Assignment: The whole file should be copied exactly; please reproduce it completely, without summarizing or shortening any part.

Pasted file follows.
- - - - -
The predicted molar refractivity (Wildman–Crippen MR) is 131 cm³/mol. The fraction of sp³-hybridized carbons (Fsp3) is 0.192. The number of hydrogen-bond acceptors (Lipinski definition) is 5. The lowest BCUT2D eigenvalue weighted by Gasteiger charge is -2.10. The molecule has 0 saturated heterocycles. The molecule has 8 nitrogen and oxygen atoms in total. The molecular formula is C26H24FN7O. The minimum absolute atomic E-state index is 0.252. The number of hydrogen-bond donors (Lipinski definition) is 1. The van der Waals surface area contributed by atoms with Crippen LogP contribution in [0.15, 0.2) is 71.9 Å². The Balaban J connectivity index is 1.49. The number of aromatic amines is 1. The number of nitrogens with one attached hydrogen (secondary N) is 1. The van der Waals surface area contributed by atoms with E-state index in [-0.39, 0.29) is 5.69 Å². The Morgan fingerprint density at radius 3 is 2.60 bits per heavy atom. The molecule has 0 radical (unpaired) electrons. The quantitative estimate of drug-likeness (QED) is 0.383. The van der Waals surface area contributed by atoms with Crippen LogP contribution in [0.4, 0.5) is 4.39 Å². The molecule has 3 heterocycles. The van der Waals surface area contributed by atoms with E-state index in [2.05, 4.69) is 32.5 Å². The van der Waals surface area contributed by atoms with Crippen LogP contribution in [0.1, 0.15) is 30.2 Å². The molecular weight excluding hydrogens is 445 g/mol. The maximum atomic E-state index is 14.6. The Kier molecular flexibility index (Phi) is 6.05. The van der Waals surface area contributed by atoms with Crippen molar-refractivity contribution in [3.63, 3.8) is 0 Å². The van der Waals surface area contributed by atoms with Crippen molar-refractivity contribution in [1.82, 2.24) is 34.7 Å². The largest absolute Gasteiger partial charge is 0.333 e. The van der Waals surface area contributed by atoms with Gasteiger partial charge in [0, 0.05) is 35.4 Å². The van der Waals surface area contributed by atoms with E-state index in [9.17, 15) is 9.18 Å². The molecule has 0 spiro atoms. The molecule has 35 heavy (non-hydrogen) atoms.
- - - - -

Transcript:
The predicted molar refractivity (Wildman–Crippen MR) is 131 cm³/mol. The fraction of sp³-hybridized carbons (Fsp3) is 0.192. The number of hydrogen-bond acceptors (Lipinski definition) is 5. The lowest BCUT2D eigenvalue weighted by Gasteiger charge is -2.10. The molecule has 0 saturated heterocycles. The molecule has 8 nitrogen and oxygen atoms in total. The molecular formula is C26H24FN7O. The minimum absolute atomic E-state index is 0.252. The number of hydrogen-bond donors (Lipinski definition) is 1. The van der Waals surface area contributed by atoms with Crippen LogP contribution in [0.15, 0.2) is 71.9 Å². The Balaban J connectivity index is 1.49. The number of aromatic amines is 1. The number of nitrogens with one attached hydrogen (secondary N) is 1. The van der Waals surface area contributed by atoms with E-state index in [-0.39, 0.29) is 5.69 Å². The Morgan fingerprint density at radius 3 is 2.60 bits per heavy atom. The molecule has 0 radical (unpaired) electrons. The quantitative estimate of drug-likeness (QED) is 0.383. The van der Waals surface area contributed by atoms with Crippen LogP contribution in [0.4, 0.5) is 4.39 Å². The molecule has 3 heterocycles. The van der Waals surface area contributed by atoms with E-state index in [2.05, 4.69) is 32.5 Å². The van der Waals surface area contributed by atoms with Crippen LogP contribution in [0.1, 0.15) is 30.2 Å². The molecular weight excluding hydrogens is 445 g/mol. The maximum atomic E-state index is 14.6. The Kier molecular flexibility index (Phi) is 6.05. The van der Waals surface area contributed by atoms with Crippen molar-refractivity contribution in [3.63, 3.8) is 0 Å². The van der Waals surface area contributed by atoms with Crippen molar-refractivity contribution in [1.82, 2.24) is 34.7 Å². The largest absolute Gasteiger partial charge is 0.333 e. The van der Waals surface area contributed by atoms with Gasteiger partial charge in [0, 0.05) is 35.4 Å². The van der Waals surface area contributed by atoms with E-state index in [9.17, 15) is 9.18 Å². The molecule has 0 spiro atoms. The molecule has 35 heavy (non-hydrogen) atoms.